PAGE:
Ad Policy

By using this website, you consent to our use of cookies. For more information, visit our Privacy Policy

Economy

Economy news and analysis from The Nation

  • November 3, 2005

    On the Wal-Mart Money Trail

    As the nation's wealthiest family, the Waltons could be a force for social good. But when they choose to spend their fortune lobbying for pet projects, tax cuts and charter schools instead of providing a living wage for their workers, they are dangerous (and costly) to the nation.

    Liza Featherstone

  • November 1, 2005

    Rising Prices + Higher Interest Rates = Middle-Class Misery

    Interest rates nosed higher today as the Federal Reserve Board sought to control inflation. But the impact of runaway inflation is already being felt by workers whose wages will stagnate and whose earning power is on a steep decline.

    Nicholas von Hoffman

  • October 26, 2005

    Say It Ain’t So, Big Leagues

    Strip-mining the Dominican Republic for talent, Major League Baseball periodically plucks one lucky boy from his home and family and gives him a dream for a better life. But what happens the other 99 left behind in "baseball factories," still hoping?

    Dave Zirin

  • October 20, 2005

    Gore Vidal, Octocontrarian

    Marc Cooper interviews Gore Vidal about an America that is increasingly controlled by corporations and suggests that the Gulf Coast hurricanes and the Iraq debacle signal the breakdown of an empire.

    Marc Cooper

  • October 20, 2005

    Asbestos Liability Scam

    The Senate will soon consider the Fairness in Asbestos Injury Resolution Act (FAIR) that is anything but for the workers whose health has been impaired by asbestos. It's a move by major corporations to significantly reduce their liability.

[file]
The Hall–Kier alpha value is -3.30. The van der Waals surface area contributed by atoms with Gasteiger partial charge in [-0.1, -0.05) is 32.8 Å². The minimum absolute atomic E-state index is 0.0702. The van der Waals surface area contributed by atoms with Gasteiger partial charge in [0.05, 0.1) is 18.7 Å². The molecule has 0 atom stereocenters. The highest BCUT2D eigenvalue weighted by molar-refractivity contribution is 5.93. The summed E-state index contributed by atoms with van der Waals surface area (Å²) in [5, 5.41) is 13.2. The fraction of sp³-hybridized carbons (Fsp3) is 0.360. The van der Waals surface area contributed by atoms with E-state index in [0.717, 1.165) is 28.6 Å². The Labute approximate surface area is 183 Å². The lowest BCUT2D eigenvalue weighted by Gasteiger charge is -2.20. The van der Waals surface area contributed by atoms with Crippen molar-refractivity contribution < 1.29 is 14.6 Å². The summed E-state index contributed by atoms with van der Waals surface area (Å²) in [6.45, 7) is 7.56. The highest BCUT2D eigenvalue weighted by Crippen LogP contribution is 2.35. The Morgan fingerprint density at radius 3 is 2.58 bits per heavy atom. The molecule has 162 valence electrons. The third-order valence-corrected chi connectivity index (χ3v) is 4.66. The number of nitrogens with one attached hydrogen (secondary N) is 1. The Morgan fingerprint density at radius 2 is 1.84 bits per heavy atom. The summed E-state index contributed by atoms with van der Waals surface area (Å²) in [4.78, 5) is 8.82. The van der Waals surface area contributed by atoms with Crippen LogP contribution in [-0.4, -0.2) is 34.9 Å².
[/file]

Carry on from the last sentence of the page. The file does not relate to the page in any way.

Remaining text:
William Johnson and Kate Levin

  • GET UNLIMITED DIGITAL ACCESS FOR LESS THAN $3 A MONTH!


  • October 20, 2005

    Robbing the Poor

    As House Republicans use the cost of recovery from Gulf Coast storms as an excuse to rip last-minute holes in the social safety net, it's not too late to change priorities.

    Sharon Lerner

  • October 14, 2005

    Goodbye, Mr. Goodwrench

    Delphi's bankruptcy is a marker of a new America in which there is no collective security, no union to make you strong, no government to give you shelter, in which workers stand alone.

    Nicholas von Hoffman

  • October 13, 2005

    Bono Meets Dr. Shock

    It's easy to scoff at a rock star like Bono pairing up with economist Jeffrey Sachs. But their tireless lobbying for debt relief for the poorest nations could make a real difference for the 1 billion people who live on less than a dollar a day.

    Doug Henwood

  • October 13, 2005

    Scamming the States

    Companies like Boeing, Dell and Daimler-Chrysler know how to extort tax cuts and subsidies from states eager to keep jobs from fleeing. But taxpayers, community groups and even a Supreme Court review are pushing back on corporate giveaways.

    Greg LeRoy

  • October 13, 2005

    Squeezing the Have-Nots

    Fitful efforts to rebuild the Gulf Coast unfold against a backdrop of looming economic disaster: rising unemployment and interest rates, misplaced priorities and a recession that will hurt the weakest most.

    William Greider

x